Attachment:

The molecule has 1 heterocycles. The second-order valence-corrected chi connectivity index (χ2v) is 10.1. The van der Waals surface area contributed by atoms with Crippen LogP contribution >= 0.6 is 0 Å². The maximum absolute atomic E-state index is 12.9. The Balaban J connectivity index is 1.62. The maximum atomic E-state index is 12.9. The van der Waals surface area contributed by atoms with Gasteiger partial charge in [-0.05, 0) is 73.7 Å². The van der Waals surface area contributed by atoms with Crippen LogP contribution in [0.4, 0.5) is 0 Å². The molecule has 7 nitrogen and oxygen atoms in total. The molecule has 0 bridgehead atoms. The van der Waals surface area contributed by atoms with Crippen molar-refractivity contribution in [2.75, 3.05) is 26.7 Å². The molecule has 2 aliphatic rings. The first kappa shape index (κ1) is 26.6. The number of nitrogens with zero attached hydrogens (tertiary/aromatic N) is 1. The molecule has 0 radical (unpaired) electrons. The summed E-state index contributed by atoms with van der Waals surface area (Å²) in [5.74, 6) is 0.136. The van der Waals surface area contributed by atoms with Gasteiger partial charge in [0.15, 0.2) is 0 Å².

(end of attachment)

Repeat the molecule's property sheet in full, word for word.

The molecule has 1 heterocycles. The second-order valence-corrected chi connectivity index (χ2v) is 10.1. The van der Waals surface area contributed by atoms with Crippen LogP contribution >= 0.6 is 0 Å². The maximum absolute atomic E-state index is 12.9. The Balaban J connectivity index is 1.62. The maximum atomic E-state index is 12.9. The van der Waals surface area contributed by atoms with Gasteiger partial charge in [-0.05, 0) is 73.7 Å². The van der Waals surface area contributed by atoms with Crippen LogP contribution in [0.4, 0.5) is 0 Å². The molecule has 7 nitrogen and oxygen atoms in total. The molecule has 0 bridgehead atoms. The van der Waals surface area contributed by atoms with Crippen molar-refractivity contribution in [2.75, 3.05) is 26.7 Å². The molecule has 2 aliphatic rings. The first kappa shape index (κ1) is 26.6. The number of nitrogens with zero attached hydrogens (tertiary/aromatic N) is 1. The molecule has 0 radical (unpaired) electrons. The summed E-state index contributed by atoms with van der Waals surface area (Å²) in [5.74, 6) is 0.136. The van der Waals surface area contributed by atoms with Gasteiger partial charge in [0.15, 0.2) is 0 Å².